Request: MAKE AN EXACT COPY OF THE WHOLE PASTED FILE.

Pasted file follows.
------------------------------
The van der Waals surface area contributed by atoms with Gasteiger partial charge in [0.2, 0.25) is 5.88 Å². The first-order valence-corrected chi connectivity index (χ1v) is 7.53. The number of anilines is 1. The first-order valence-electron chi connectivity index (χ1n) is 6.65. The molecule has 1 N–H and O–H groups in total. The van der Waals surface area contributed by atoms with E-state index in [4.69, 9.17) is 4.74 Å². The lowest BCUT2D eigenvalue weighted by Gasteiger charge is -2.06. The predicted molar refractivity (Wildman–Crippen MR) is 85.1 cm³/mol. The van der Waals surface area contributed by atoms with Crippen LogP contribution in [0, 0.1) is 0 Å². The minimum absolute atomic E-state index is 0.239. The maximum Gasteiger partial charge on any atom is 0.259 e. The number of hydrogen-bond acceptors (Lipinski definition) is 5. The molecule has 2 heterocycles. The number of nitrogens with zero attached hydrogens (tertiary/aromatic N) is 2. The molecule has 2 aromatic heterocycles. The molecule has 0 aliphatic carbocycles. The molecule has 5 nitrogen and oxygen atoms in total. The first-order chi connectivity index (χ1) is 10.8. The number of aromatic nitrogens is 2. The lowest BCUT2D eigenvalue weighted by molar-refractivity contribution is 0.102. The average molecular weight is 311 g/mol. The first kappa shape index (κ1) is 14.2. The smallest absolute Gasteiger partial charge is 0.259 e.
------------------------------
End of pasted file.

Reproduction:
The van der Waals surface area contributed by atoms with Gasteiger partial charge in [0.2, 0.25) is 5.88 Å². The first-order valence-corrected chi connectivity index (χ1v) is 7.53. The number of anilines is 1. The first-order valence-electron chi connectivity index (χ1n) is 6.65. The molecule has 1 N–H and O–H groups in total. The van der Waals surface area contributed by atoms with E-state index in [4.69, 9.17) is 4.74 Å². The lowest BCUT2D eigenvalue weighted by Gasteiger charge is -2.06. The predicted molar refractivity (Wildman–Crippen MR) is 85.1 cm³/mol. The van der Waals surface area contributed by atoms with Crippen LogP contribution in [0, 0.1) is 0 Å². The minimum absolute atomic E-state index is 0.239. The maximum Gasteiger partial charge on any atom is 0.259 e. The number of hydrogen-bond acceptors (Lipinski definition) is 5. The molecule has 2 heterocycles. The number of nitrogens with zero attached hydrogens (tertiary/aromatic N) is 2. The molecule has 2 aromatic heterocycles. The molecule has 0 aliphatic carbocycles. The molecule has 5 nitrogen and oxygen atoms in total. The first-order chi connectivity index (χ1) is 10.8. The number of aromatic nitrogens is 2. The lowest BCUT2D eigenvalue weighted by molar-refractivity contribution is 0.102. The average molecular weight is 311 g/mol. The first kappa shape index (κ1) is 14.2. The smallest absolute Gasteiger partial charge is 0.259 e.